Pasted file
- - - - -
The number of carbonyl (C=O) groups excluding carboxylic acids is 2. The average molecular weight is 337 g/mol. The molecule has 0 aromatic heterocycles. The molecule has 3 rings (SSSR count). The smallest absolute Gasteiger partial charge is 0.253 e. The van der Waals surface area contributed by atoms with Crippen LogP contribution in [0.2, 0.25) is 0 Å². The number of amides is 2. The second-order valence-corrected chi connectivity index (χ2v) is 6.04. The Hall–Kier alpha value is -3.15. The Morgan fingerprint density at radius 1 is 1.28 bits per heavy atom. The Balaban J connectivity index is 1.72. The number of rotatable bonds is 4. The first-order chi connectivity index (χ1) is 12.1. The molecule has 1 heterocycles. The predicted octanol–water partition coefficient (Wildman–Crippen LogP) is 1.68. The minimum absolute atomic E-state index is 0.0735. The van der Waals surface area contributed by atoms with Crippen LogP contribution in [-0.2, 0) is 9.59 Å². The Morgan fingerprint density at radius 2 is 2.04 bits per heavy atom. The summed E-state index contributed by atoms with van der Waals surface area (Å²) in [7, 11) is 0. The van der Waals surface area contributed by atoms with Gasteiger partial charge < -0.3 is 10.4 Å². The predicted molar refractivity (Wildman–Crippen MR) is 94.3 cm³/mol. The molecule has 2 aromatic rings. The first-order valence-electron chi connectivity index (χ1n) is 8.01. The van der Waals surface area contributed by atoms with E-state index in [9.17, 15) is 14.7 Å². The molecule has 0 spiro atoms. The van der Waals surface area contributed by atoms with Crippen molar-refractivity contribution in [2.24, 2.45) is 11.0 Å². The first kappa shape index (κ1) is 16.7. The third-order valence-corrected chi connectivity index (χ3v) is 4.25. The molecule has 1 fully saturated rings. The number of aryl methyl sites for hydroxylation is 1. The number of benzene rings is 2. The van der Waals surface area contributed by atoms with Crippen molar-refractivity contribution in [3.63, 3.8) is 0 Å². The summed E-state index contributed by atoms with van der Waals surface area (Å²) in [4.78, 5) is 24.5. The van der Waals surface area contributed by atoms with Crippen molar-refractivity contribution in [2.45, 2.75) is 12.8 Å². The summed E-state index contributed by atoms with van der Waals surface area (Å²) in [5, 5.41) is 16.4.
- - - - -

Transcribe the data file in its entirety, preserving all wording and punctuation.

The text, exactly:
The number of carbonyl (C=O) groups excluding carboxylic acids is 2. The average molecular weight is 337 g/mol. The molecule has 0 aromatic heterocycles. The molecule has 3 rings (SSSR count). The smallest absolute Gasteiger partial charge is 0.253 e. The van der Waals surface area contributed by atoms with Crippen LogP contribution in [0.2, 0.25) is 0 Å². The number of amides is 2. The second-order valence-corrected chi connectivity index (χ2v) is 6.04. The Hall–Kier alpha value is -3.15. The Morgan fingerprint density at radius 1 is 1.28 bits per heavy atom. The Balaban J connectivity index is 1.72. The number of rotatable bonds is 4. The first-order chi connectivity index (χ1) is 12.1. The molecule has 1 heterocycles. The predicted octanol–water partition coefficient (Wildman–Crippen LogP) is 1.68. The minimum absolute atomic E-state index is 0.0735. The van der Waals surface area contributed by atoms with Crippen LogP contribution in [-0.2, 0) is 9.59 Å². The Morgan fingerprint density at radius 2 is 2.04 bits per heavy atom. The summed E-state index contributed by atoms with van der Waals surface area (Å²) in [7, 11) is 0. The van der Waals surface area contributed by atoms with Gasteiger partial charge < -0.3 is 10.4 Å². The predicted molar refractivity (Wildman–Crippen MR) is 94.3 cm³/mol. The molecule has 2 aromatic rings. The first-order valence-electron chi connectivity index (χ1n) is 8.01. The van der Waals surface area contributed by atoms with E-state index in [9.17, 15) is 14.7 Å². The molecule has 0 spiro atoms. The van der Waals surface area contributed by atoms with Crippen molar-refractivity contribution in [2.24, 2.45) is 11.0 Å². The first kappa shape index (κ1) is 16.7. The third-order valence-corrected chi connectivity index (χ3v) is 4.25. The molecule has 1 fully saturated rings. The number of aryl methyl sites for hydroxylation is 1. The number of benzene rings is 2. The van der Waals surface area contributed by atoms with Crippen molar-refractivity contribution in [3.63, 3.8) is 0 Å². The summed E-state index contributed by atoms with van der Waals surface area (Å²) in [4.78, 5) is 24.5. The van der Waals surface area contributed by atoms with Crippen molar-refractivity contribution in [2.45, 2.75) is 12.8 Å². The summed E-state index contributed by atoms with van der Waals surface area (Å²) in [5, 5.41) is 16.4.